His certificate read: “This officer arrived in Malta on 6th November 1942, and has flown as pilot of Wellington aircraft on shipping reconnaissance during his tour in Malta. On one night in December 1942, he carried out an operation in conjunction with naval forces. As a result of his outstanding work the naval force was placed in contact with an enemy convoy and thus contributed largely to the almost total destruction of the enemy force. He has made many operational sorties in Wellingtons from Luqa, and has always accomplished his tasks in an exemplary manner. He is a skillful and courageous officer, and he has contributed largely to the many successes achieved by the squadron in locating enemy convoys."

Major Warren Sutton

HOAGLAND, LEWIS BERTHAL, First Lieutenant, # 0-739097, USAAF

 

Lewis B. Hoagland was born on 25 August 1915 in Kansas City, Jackson Co., Missouri, to Frank Julius Hoagland (1877-    ) and Viva Louise (Lewis) Hoagland (1881-1969) (married 6 November 1905, Colorado Springs, CO). Siblings included Franklin J. Hoagland (1913-1996).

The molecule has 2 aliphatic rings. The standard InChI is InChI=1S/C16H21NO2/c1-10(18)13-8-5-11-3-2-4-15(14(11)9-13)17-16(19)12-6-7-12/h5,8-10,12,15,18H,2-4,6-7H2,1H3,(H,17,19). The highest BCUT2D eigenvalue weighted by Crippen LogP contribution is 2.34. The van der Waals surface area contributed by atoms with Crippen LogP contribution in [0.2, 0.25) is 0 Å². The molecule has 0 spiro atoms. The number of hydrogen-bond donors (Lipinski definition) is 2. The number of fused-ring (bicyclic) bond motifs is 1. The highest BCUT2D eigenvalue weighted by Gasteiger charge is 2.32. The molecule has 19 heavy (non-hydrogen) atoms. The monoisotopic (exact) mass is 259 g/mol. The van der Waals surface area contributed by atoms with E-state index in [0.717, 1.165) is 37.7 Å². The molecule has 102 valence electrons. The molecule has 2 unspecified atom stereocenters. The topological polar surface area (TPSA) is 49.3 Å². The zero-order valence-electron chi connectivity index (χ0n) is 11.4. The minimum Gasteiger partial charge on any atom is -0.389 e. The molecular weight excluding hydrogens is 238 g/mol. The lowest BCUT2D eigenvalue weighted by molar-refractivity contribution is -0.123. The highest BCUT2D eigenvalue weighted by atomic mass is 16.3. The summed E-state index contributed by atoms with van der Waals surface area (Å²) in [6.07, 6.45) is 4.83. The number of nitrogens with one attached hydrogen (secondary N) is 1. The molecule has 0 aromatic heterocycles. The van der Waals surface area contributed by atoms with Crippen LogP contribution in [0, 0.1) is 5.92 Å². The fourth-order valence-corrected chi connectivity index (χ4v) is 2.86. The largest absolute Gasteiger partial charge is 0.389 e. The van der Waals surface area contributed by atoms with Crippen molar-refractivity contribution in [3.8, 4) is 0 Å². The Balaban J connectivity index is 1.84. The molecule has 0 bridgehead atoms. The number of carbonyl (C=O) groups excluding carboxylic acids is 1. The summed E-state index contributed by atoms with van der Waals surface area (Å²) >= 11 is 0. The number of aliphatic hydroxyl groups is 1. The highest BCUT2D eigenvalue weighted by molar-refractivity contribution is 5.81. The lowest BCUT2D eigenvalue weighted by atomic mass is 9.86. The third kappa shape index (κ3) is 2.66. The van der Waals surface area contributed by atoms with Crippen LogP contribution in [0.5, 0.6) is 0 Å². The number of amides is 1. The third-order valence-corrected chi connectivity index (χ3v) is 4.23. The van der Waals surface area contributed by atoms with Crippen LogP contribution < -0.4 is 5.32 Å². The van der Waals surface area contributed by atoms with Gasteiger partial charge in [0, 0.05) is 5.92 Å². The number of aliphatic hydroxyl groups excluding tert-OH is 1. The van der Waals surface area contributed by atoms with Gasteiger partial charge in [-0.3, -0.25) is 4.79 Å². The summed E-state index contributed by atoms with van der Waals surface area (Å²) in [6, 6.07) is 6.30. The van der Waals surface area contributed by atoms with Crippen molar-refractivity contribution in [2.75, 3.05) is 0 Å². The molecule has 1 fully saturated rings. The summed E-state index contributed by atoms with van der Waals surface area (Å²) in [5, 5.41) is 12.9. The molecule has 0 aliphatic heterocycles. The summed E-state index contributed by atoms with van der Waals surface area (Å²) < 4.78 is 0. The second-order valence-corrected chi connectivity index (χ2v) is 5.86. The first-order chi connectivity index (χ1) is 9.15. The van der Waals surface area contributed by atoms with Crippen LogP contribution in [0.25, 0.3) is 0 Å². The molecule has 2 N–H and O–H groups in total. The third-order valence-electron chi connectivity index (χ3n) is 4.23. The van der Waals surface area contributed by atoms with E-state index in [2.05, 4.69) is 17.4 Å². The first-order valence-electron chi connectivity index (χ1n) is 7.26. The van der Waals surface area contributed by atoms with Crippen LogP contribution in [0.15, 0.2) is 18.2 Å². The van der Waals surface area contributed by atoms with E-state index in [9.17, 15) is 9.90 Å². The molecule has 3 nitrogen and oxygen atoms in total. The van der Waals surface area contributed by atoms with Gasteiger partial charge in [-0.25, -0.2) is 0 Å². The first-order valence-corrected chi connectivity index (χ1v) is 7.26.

He registered for the WWII draft on 16 October 1940 in Los Angeles, CA, employed by General Motors, resided at 4417 8th Ave., Los Angeles, CA, and described himself as 6’, 180 lbs, with black hair and brown eyes. After enlisting in the USAAF in Los Angeles, CA, on 20 April 1942, he was trained in the dual role as navigator and bombardier on the B-25 Mitchell. He earned his commission and wings. He was sent overseas to India. On 13 August 1944 a B-25H, # 43-4605, assigned to 10th Air Force, 12th Bomb Group, 81st Bomb Squadron, Feni, Bengal, India, departed its airfield on a low level bombing mission to the railroad from Tentabin to Wunsho, Burma. It was disabled when it was hit by enemy ground fire. Those who reported its crash were 1stLt Carter O. Cooper, 0-794382, 2ndLt Kenneth R. Mang, 0-696117, and 2ndLt Arden Z. Oats, 0-672178. 1stLt Cooper reported that after they bombed and strafed, he saw a B-25 with its right engine on fire losing altitude. It hit trees, crashed and exploded about 4 miles northwest of Kanbalu. 2ndLt Mang reported that after attacking, he heard 1stLt Cooper say, “They’ve got one.” He turned and saw the explosion. 2ndLt Oats reported that he saw the fire aftermath and saw a wing with the American star insignia. Once recovered the remains of the crew (1stLt Lewis B. Hoagland, SSgt. Clarence O. Manny, TSgt. Francisco Maturo, Maj. Warren W. Sutton, & SSgt. George H. Wooodward) were buried together (four caskets with five indistinguishable remains) on 7 September 1949 in Arlington National Cemetery, Arlington Virginia (Sec. 34, Graves 4895, 4896).